These examples address just two of the elements of a human organization: open (decentralized culture) and trustworthy (processes that support truth). Humanizing your organization will require attention to all four elements, and it will stretch beyond culture and process and get into specific individual behaviors. And as the examples illustrate, creating more-human associations is not about being cool or jumping on the social media bandwagon. It is about better results. When we create more-human associations, problems get solved. Action gets taken. Innovation becomes a reality rather than an intention.

For a long time, we have been crying out for better "leadership," prompting the creation of a slew of training programs, educational sessions, and gurus for hire. It took social media to shine the light on some counterintuitive truths: that leadership is a system capacity, not just an individual skill, and that when we intentionally create systems organized around what makes us human, we amplify leadership in ways that generate the results we have been hoping for.

Jamie Notter is vice president, consulting, at Management Solutions Plus, an association management company based in Rockville, Maryland. He and Maddie Grant, CAE, are coauthors of the newly released book Humanize: How People-Centric Organizations Succeed in a Social World. Website: www.humanizebook.com; Email: [email protected]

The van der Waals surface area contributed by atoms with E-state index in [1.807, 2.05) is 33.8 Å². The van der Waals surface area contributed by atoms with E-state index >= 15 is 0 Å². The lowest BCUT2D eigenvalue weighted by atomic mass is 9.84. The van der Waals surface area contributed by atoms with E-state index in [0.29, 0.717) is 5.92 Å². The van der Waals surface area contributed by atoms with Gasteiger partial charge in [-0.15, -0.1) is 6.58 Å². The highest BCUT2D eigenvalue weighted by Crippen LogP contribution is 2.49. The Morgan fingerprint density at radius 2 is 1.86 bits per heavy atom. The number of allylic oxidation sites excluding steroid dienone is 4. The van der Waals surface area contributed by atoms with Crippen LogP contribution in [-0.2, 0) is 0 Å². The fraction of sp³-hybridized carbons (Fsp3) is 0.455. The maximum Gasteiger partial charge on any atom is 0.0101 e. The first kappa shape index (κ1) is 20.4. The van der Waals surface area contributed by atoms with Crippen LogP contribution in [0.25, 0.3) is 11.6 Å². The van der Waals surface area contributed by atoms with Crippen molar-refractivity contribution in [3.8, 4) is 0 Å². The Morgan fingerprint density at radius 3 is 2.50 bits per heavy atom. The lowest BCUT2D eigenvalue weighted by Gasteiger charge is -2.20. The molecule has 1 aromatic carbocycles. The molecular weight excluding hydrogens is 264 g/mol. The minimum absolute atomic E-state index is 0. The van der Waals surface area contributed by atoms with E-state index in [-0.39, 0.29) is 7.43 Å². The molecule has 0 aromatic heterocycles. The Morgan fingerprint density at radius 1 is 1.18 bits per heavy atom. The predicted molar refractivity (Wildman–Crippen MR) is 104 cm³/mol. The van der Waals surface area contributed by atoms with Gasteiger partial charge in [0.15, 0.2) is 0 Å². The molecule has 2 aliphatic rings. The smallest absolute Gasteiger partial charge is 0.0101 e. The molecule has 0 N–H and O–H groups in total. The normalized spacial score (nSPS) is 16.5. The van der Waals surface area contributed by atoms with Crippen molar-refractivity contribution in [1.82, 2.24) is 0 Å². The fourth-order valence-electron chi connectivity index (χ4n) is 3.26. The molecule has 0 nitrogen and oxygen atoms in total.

A More Human Organization Through Trust

Jamie Notter, vice president at Management Solutions Plus, explains how associations can become more human by being trustworthy and how to become more trustworthy through transparency.

Online Extra: Organizational Trust and Conflict

Read more from Jamie Notter on conflict in leadership, building organizational trust, and using truth in leadership in these articles online:

  • "Conflict and Trust: Expressions of Culture and Keys to Organizational Success," by Jamie Notter and Madelyn Blair, Journal of Association Leadership, Fall 2004
  • "Who's in Charge?" by Jamie Notter, Associations Now, November 2007
  • "The Truth as a Leadership Imperative," by Jamie Notter, Associations Now, June 2010

Jamie Notter

Jamie Notter is cofounder of the consulting firm Culture That Works, LLC. He is coauthor of Humanize: How People-Centric Organizations Succeed in a Social World and When Millennials Take Over: Preparing for the Ridiculously Optimistic Future of Business.